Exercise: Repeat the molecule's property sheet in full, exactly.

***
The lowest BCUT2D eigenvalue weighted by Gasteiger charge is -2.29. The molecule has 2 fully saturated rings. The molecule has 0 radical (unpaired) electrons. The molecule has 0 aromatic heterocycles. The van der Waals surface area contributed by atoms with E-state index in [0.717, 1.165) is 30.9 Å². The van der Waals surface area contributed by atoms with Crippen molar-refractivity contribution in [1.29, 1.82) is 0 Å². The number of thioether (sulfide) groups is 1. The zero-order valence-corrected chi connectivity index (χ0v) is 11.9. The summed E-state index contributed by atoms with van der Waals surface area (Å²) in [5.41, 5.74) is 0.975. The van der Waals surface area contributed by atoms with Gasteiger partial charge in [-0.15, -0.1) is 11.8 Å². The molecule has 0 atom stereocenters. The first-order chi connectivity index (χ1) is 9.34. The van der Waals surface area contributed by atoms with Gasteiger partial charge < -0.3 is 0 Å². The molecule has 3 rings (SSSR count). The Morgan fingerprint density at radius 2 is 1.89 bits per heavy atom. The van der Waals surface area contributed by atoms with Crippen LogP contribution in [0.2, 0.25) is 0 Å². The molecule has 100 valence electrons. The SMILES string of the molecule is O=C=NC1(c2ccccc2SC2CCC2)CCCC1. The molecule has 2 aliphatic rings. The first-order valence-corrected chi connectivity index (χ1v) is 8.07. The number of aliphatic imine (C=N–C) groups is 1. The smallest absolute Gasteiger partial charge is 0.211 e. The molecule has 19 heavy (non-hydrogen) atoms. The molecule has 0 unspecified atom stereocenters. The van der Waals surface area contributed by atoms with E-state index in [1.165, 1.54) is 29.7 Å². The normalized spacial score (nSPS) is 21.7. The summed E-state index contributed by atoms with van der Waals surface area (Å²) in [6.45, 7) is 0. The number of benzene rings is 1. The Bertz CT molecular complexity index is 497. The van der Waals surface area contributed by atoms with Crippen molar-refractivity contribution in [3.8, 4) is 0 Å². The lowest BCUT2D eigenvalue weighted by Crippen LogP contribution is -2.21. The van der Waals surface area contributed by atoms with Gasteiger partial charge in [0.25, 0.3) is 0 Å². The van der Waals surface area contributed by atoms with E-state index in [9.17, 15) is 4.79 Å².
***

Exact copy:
The lowest BCUT2D eigenvalue weighted by Gasteiger charge is -2.29. The molecule has 2 fully saturated rings. The molecule has 0 radical (unpaired) electrons. The molecule has 0 aromatic heterocycles. The van der Waals surface area contributed by atoms with E-state index in [0.717, 1.165) is 30.9 Å². The van der Waals surface area contributed by atoms with Crippen molar-refractivity contribution in [1.29, 1.82) is 0 Å². The number of thioether (sulfide) groups is 1. The zero-order valence-corrected chi connectivity index (χ0v) is 11.9. The summed E-state index contributed by atoms with van der Waals surface area (Å²) in [5.41, 5.74) is 0.975. The van der Waals surface area contributed by atoms with Gasteiger partial charge in [-0.15, -0.1) is 11.8 Å². The molecule has 0 atom stereocenters. The first-order chi connectivity index (χ1) is 9.34. The van der Waals surface area contributed by atoms with Gasteiger partial charge < -0.3 is 0 Å². The molecule has 3 rings (SSSR count). The Morgan fingerprint density at radius 2 is 1.89 bits per heavy atom. The van der Waals surface area contributed by atoms with Crippen LogP contribution in [0.2, 0.25) is 0 Å². The molecule has 100 valence electrons. The SMILES string of the molecule is O=C=NC1(c2ccccc2SC2CCC2)CCCC1. The molecule has 2 aliphatic rings. The first-order valence-corrected chi connectivity index (χ1v) is 8.07. The number of aliphatic imine (C=N–C) groups is 1. The smallest absolute Gasteiger partial charge is 0.211 e. The molecule has 19 heavy (non-hydrogen) atoms. The molecule has 0 unspecified atom stereocenters. The van der Waals surface area contributed by atoms with E-state index in [1.165, 1.54) is 29.7 Å². The normalized spacial score (nSPS) is 21.7. The summed E-state index contributed by atoms with van der Waals surface area (Å²) in [6.45, 7) is 0. The number of benzene rings is 1. The Bertz CT molecular complexity index is 497. The van der Waals surface area contributed by atoms with Crippen molar-refractivity contribution in [3.8, 4) is 0 Å². The lowest BCUT2D eigenvalue weighted by Crippen LogP contribution is -2.21. The van der Waals surface area contributed by atoms with Gasteiger partial charge in [0.25, 0.3) is 0 Å². The van der Waals surface area contributed by atoms with E-state index in [9.17, 15) is 4.79 Å².